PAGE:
The Fed’s Recession – A Head Scratcher
Did the Federal Reserve, in their last meeting, call for a recession later this year?
It was no surprise to us that the Fed raised interest rates by 25 basis points last week. That’s the headline. Buried in the details were various Fed Governors’ predictions on inflation, employment, and interest rates. You can see all of that in the table below.
What caught my attention was the consensus view amongst the voting members of the Federal Reserve on overall economic growth (GDP) for this year. They downshifted their very modest expectations from 0.5% to 0.4%. That’s right, just fourth tenths of a percentage point of growth in 2023. 1
It wasn’t surprising in light of rising rates and the mention of capital constraints due to the recent banking debacle in the United States. Here’s Chairman Powell’s comment on a possible credit crunch: 2
“We believe, however, that events in the banking system over the past two weeks are likely to result in tighter credit conditions for households and businesses, which would in turn affect economic outcomes. We will closely monitor incoming data and carefully assess the actual and expected effects of tighter credit conditions on economic activity…”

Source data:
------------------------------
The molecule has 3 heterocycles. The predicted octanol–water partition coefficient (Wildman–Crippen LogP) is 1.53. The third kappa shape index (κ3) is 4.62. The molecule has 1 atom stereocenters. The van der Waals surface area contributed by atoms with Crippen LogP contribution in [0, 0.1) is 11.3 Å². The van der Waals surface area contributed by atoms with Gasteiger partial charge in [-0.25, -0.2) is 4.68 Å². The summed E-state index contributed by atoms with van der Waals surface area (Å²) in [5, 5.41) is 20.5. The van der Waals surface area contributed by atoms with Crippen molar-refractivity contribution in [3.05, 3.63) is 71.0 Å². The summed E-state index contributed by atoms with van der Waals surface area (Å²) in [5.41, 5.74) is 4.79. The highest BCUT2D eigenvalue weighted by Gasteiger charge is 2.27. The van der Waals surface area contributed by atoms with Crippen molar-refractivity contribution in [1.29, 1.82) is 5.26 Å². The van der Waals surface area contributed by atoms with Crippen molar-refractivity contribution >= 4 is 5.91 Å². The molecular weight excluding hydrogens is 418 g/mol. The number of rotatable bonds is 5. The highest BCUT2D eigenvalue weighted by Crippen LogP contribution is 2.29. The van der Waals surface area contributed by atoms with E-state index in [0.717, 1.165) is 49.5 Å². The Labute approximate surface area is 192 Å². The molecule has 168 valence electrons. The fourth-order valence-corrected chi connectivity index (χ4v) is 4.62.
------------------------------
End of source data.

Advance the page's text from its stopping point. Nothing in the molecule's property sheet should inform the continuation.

Wait just a minute!
The most recent GDP forecast by the Atlanta Fed is calling for growth to come in at 3.2%. 3
Visually, here’s what the Fed is trying to tell all of us when it comes to economic growth in America. We're going to go from the red dot (my insertion) at 3.2% to the red line at 0.4% (the median of Fed Governors’ projections) this year. 1
So how does that math work?
One way to express this downshift is an 87% reduction in economic activity from Q1 to full year GDP.
Another way to think about the dramatic slowdown in GDP is for the economy to average -0.53% annualized GDP growth over the next 3 quarters.
Either way it’s multiple consecutive quarters of contraction just to meet the Fed’s central tendency. In my world we call that a recession.
All the while the Fed does not believe they will need to cut rates in 2023. Compare that with the rest of Wall Street and you can see a pretty big difference of opinion. Be on the lookout for next week’s Look Ahead. We will unpack this disparity further. 4
The Fed forecasts a recession and doesn’t call it that along with no rate cuts. Clearly we are in store for some serious volatility until hope meets reality. I’m just not sure who’s more hopeful, Wall Street or the Fed.
This is a head scratcher.
Tim Phillips, CEO, Phillips & Company